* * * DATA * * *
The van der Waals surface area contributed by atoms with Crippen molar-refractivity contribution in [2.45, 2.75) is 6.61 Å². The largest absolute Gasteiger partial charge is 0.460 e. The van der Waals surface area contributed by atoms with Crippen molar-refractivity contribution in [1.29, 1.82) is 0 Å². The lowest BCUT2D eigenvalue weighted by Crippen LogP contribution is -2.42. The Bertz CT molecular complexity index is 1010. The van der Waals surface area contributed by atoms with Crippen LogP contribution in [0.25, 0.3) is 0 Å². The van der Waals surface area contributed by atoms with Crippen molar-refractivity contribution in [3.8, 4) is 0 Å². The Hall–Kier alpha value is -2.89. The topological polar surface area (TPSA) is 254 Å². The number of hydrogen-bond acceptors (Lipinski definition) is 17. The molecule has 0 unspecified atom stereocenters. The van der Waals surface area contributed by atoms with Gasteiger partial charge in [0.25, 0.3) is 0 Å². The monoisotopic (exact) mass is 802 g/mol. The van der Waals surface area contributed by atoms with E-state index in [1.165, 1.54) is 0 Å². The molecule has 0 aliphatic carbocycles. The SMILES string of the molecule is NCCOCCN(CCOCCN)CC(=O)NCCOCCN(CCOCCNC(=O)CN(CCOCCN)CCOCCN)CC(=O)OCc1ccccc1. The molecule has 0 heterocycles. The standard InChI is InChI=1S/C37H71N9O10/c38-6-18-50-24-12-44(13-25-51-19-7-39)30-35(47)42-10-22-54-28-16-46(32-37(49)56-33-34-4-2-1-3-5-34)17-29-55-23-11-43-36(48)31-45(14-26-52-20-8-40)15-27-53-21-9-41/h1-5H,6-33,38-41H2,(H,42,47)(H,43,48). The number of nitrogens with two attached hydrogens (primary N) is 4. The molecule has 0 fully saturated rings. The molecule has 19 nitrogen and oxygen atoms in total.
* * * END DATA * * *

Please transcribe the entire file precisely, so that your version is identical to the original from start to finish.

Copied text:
The van der Waals surface area contributed by atoms with Crippen molar-refractivity contribution in [2.45, 2.75) is 6.61 Å². The largest absolute Gasteiger partial charge is 0.460 e. The van der Waals surface area contributed by atoms with Crippen molar-refractivity contribution in [1.29, 1.82) is 0 Å². The lowest BCUT2D eigenvalue weighted by Crippen LogP contribution is -2.42. The Bertz CT molecular complexity index is 1010. The van der Waals surface area contributed by atoms with Crippen LogP contribution in [0.25, 0.3) is 0 Å². The van der Waals surface area contributed by atoms with Crippen molar-refractivity contribution in [3.8, 4) is 0 Å². The Hall–Kier alpha value is -2.89. The topological polar surface area (TPSA) is 254 Å². The number of hydrogen-bond acceptors (Lipinski definition) is 17. The molecule has 0 unspecified atom stereocenters. The van der Waals surface area contributed by atoms with Gasteiger partial charge in [0.25, 0.3) is 0 Å². The monoisotopic (exact) mass is 802 g/mol. The van der Waals surface area contributed by atoms with E-state index in [1.165, 1.54) is 0 Å². The molecule has 0 aliphatic carbocycles. The SMILES string of the molecule is NCCOCCN(CCOCCN)CC(=O)NCCOCCN(CCOCCNC(=O)CN(CCOCCN)CCOCCN)CC(=O)OCc1ccccc1. The molecule has 0 heterocycles. The standard InChI is InChI=1S/C37H71N9O10/c38-6-18-50-24-12-44(13-25-51-19-7-39)30-35(47)42-10-22-54-28-16-46(32-37(49)56-33-34-4-2-1-3-5-34)17-29-55-23-11-43-36(48)31-45(14-26-52-20-8-40)15-27-53-21-9-41/h1-5H,6-33,38-41H2,(H,42,47)(H,43,48). The number of nitrogens with two attached hydrogens (primary N) is 4. The molecule has 0 fully saturated rings. The molecule has 19 nitrogen and oxygen atoms in total.